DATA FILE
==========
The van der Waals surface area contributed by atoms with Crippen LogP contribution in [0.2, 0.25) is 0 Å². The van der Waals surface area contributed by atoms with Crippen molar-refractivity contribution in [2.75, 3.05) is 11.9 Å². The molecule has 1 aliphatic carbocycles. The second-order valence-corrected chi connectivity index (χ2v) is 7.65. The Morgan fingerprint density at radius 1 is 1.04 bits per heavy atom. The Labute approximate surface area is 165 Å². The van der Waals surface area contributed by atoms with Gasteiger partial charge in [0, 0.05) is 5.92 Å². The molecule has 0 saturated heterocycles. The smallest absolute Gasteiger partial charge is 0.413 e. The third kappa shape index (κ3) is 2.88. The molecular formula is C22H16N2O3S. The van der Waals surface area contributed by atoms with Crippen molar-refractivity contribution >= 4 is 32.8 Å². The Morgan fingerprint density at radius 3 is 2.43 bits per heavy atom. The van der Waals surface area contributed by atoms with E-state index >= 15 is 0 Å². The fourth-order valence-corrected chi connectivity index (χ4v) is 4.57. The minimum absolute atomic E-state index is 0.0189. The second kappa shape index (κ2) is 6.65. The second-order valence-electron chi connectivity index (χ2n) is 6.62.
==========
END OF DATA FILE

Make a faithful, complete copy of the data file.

The van der Waals surface area contributed by atoms with Crippen LogP contribution in [0.2, 0.25) is 0 Å². The van der Waals surface area contributed by atoms with Crippen molar-refractivity contribution in [2.75, 3.05) is 11.9 Å². The molecule has 1 aliphatic carbocycles. The second-order valence-corrected chi connectivity index (χ2v) is 7.65. The Morgan fingerprint density at radius 1 is 1.04 bits per heavy atom. The Labute approximate surface area is 165 Å². The van der Waals surface area contributed by atoms with Gasteiger partial charge in [0, 0.05) is 5.92 Å². The molecule has 0 saturated heterocycles. The smallest absolute Gasteiger partial charge is 0.413 e. The third kappa shape index (κ3) is 2.88. The molecular formula is C22H16N2O3S. The van der Waals surface area contributed by atoms with Crippen molar-refractivity contribution >= 4 is 32.8 Å². The Morgan fingerprint density at radius 3 is 2.43 bits per heavy atom. The van der Waals surface area contributed by atoms with E-state index >= 15 is 0 Å². The fourth-order valence-corrected chi connectivity index (χ4v) is 4.57. The minimum absolute atomic E-state index is 0.0189. The second kappa shape index (κ2) is 6.65. The second-order valence-electron chi connectivity index (χ2n) is 6.62.